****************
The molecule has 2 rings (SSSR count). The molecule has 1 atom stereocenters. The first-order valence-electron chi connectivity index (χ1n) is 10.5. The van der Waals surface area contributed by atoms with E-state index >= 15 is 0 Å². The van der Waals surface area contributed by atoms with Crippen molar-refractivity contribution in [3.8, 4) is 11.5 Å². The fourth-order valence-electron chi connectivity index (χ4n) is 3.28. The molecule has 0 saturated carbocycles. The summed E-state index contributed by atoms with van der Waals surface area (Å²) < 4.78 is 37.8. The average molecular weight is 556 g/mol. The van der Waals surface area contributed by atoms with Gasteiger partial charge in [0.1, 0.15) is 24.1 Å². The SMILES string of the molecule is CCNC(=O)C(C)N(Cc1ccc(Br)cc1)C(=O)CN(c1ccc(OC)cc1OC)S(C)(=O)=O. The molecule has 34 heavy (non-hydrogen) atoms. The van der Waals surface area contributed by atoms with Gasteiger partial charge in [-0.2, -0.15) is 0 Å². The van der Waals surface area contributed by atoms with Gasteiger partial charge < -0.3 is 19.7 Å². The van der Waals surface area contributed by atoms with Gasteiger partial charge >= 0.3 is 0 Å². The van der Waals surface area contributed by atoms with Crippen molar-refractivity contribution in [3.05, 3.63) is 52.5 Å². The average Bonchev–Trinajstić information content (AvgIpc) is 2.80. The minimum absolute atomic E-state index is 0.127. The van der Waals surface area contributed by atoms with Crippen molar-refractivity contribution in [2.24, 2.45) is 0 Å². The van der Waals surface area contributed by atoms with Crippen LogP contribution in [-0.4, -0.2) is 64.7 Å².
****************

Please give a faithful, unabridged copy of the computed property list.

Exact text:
The molecule has 2 rings (SSSR count). The molecule has 1 atom stereocenters. The first-order valence-electron chi connectivity index (χ1n) is 10.5. The van der Waals surface area contributed by atoms with E-state index >= 15 is 0 Å². The van der Waals surface area contributed by atoms with Crippen molar-refractivity contribution in [3.8, 4) is 11.5 Å². The fourth-order valence-electron chi connectivity index (χ4n) is 3.28. The molecule has 0 saturated carbocycles. The summed E-state index contributed by atoms with van der Waals surface area (Å²) < 4.78 is 37.8. The average molecular weight is 556 g/mol. The van der Waals surface area contributed by atoms with Gasteiger partial charge in [0.1, 0.15) is 24.1 Å². The SMILES string of the molecule is CCNC(=O)C(C)N(Cc1ccc(Br)cc1)C(=O)CN(c1ccc(OC)cc1OC)S(C)(=O)=O. The molecule has 34 heavy (non-hydrogen) atoms. The van der Waals surface area contributed by atoms with Gasteiger partial charge in [-0.2, -0.15) is 0 Å². The van der Waals surface area contributed by atoms with Gasteiger partial charge < -0.3 is 19.7 Å². The van der Waals surface area contributed by atoms with Gasteiger partial charge >= 0.3 is 0 Å². The van der Waals surface area contributed by atoms with Crippen molar-refractivity contribution in [3.05, 3.63) is 52.5 Å². The average Bonchev–Trinajstić information content (AvgIpc) is 2.80. The minimum absolute atomic E-state index is 0.127. The van der Waals surface area contributed by atoms with Crippen molar-refractivity contribution in [2.24, 2.45) is 0 Å². The van der Waals surface area contributed by atoms with Crippen LogP contribution in [-0.4, -0.2) is 64.7 Å².